Emails show Microsoft was pushing to sell its face recognition tech to a US law enforcement agency

Barney Wallcott / June 16,2020

After Microsoft cast itself to take a principled stand on facial recognition technology calling for a federal regulation only days ago, emails obtained by rights group American Civil Liberties Union (ACLU), on Wednesday, revealed that it was actually pushing to sell its facial recognition technology to the US’ Drug Enforcement Administration, as recently as 2017. ACLU obtained the emails as part of a lawsuit it filed in October 2019, against the DEA and FBI over the secrecy shrouding their use of face recognition technology.

The DEA, as ACLU pointed out, has had a history of surveilling US citizens and is infamous for its racially-disparate practices. Most recently, it received permission from the Department of Justice that allows it to secretly surveil individuals protesting police brutality in the US. A 2009 analysis had found that Black and Latinx people compromised 72% of all DEA arrests, despite the fact that they make up only 31% of the population, ACLU noted.

The emails, dated September 2017 through December 2018, show that the company repeatedly tried to persuade the DEA to purchase the technology. The company even hosted the DEA at its Virginia office to demo its facial recognition technology, which the DEA later piloted. From the emails, it appears that the DEA hadn’t purchased the technology as of November 2018 because it was concerned about criticisms levelled at the FBI over its use of face recognition technology. However, it is unclear if Microsoft sold its technology to any other federal law enforcement agency.

“Even after belatedly promising not to sell face surveillance tech to police last week, Microsoft has refused to say whether it would sell the technology to federal agencies like the DEA,” said Nathan Freed Wessler, senior staff attorney with the ACLU’s Speech, Privacy, and Technology Project. “It is troubling enough to learn that Microsoft tried to sell a dangerous technology to the U.S. Drug Enforcement Administration given that agency’s record spearheading the racist drug war, and even more disturbing now that Attorney General Bill Barr has reportedly expanded this very agency’s surveillance authorities, which could be abused to spy on people protesting police brutality.”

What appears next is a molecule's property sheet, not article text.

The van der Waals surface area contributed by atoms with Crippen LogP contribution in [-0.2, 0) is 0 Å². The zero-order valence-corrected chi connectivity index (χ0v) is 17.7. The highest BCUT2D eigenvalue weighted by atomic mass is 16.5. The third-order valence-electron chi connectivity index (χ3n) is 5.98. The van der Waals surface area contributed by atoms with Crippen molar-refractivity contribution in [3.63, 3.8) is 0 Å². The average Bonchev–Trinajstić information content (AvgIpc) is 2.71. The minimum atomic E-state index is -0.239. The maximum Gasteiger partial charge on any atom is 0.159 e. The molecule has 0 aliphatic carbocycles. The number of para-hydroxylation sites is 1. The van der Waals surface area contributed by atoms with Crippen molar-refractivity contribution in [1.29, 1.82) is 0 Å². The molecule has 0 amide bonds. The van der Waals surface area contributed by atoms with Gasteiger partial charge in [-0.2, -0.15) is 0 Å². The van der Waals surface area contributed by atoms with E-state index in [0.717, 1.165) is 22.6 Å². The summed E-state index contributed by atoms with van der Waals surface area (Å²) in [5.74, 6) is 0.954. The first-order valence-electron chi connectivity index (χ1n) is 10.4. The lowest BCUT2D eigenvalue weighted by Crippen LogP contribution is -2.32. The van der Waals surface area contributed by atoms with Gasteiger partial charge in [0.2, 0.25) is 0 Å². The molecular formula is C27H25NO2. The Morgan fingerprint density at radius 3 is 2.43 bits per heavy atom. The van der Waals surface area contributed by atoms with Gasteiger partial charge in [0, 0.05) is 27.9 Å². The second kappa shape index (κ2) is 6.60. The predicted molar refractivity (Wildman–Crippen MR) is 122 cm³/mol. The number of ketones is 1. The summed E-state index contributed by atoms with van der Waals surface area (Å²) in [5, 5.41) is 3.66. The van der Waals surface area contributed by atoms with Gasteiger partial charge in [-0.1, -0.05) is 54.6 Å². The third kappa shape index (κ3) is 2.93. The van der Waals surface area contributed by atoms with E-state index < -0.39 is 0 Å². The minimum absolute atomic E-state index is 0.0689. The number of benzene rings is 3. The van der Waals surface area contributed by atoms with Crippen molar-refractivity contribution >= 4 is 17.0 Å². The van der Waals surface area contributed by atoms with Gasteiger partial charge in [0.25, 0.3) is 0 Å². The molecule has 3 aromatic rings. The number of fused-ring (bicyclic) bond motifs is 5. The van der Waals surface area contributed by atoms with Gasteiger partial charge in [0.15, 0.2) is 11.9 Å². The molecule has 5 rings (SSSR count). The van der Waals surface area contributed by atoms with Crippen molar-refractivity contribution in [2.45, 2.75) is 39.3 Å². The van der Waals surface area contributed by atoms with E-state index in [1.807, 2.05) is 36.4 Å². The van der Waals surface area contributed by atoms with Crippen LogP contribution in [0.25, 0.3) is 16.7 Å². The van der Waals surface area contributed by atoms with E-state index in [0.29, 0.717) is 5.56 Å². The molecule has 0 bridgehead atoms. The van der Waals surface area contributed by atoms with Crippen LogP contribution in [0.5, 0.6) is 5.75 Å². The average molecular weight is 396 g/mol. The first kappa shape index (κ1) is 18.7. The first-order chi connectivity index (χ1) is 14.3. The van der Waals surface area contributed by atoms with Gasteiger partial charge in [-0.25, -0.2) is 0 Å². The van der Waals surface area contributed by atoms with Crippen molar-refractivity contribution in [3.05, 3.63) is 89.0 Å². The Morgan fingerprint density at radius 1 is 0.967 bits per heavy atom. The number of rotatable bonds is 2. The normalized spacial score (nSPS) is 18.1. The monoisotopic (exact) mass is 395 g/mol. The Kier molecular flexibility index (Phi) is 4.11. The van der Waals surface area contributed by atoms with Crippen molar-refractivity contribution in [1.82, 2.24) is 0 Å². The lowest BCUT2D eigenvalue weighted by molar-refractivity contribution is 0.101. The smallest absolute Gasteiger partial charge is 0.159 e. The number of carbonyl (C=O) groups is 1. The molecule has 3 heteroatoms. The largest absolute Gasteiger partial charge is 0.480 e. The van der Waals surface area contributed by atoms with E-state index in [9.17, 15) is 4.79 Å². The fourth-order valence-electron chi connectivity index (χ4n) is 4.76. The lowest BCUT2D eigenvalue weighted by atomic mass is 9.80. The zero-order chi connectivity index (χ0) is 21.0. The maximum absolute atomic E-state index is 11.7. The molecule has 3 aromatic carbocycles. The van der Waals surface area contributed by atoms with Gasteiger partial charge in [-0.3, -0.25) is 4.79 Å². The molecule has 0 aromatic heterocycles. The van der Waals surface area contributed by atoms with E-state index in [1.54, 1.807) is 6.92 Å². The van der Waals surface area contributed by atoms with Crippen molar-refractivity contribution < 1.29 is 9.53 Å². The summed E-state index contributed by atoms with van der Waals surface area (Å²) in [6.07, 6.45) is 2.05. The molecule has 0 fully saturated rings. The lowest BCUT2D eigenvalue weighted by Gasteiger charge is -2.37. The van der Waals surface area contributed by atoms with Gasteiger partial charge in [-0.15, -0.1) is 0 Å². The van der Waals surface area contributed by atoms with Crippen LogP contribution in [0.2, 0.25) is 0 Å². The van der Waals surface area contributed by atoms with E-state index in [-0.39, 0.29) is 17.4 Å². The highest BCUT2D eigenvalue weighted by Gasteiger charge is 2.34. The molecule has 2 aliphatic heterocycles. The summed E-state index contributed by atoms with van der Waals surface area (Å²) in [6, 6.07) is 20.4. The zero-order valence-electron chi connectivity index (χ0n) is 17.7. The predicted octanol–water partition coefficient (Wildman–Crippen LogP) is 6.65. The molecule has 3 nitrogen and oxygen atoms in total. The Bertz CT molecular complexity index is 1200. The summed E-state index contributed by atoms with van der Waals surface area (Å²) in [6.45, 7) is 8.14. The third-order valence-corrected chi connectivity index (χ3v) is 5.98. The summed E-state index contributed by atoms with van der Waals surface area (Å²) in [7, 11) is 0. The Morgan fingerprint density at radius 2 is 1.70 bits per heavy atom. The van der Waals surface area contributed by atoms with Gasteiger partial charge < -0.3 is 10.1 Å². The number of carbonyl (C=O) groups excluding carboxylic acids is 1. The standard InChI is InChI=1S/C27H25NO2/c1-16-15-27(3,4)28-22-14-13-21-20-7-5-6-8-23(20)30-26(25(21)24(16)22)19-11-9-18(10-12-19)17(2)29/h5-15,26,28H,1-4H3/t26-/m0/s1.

What is Microsoft’s actual stand on facial recognition?

The revelation also raises questions on Microsoft’s actual stand on facial recognition. The company’s president Brad Smith was calling for “thoughtful government regulation and for the development of norms around acceptable uses” of facial recognition, in a blog post dated July 13, 2018 — when the company was also pushing to sell its tech to the DEA. Moreover, when Microsoft announced that it had decided to stop the sale of its facial recognition technology to the police in the US, it did not specify if it would stop its sale to other federal law enforcement agencies such as the DEA and FBI.

As the company has been calling for regulation around facial recognition, it has been lobbying for state facial recognition regulations, at the same time.  In March this year, the state of Washington passed a bill regulating the use of the facial recognition technology, which barred states and local government agencies from using facial recognition systems without a warrant or court order. The Bill’s main sponsor, Senator Joe Nguyen, is an employee at Microsoft, which had unsurprisingly supported the Bill. Rights group American Civil Liberties Union had strongly opposed the Bill, because it had no moratorium period on the technology, and lacked any meaningful accountability or enforcement measures, among other things.

The protests in the US against racial discrimination have forced companies to take a stand against facial recognition, especially because the technology is known to be biased, particularly against people of colour and other underrepresented communities. Amazon’s facial recognition tool Rekognition, for instance, misidentified 28 members of Congress as criminals. Research, in general, has shown that facial recognition tools are worse at detecting and identify faces of darker-skinned people, thereby creating ample room for discrimination and persecution.

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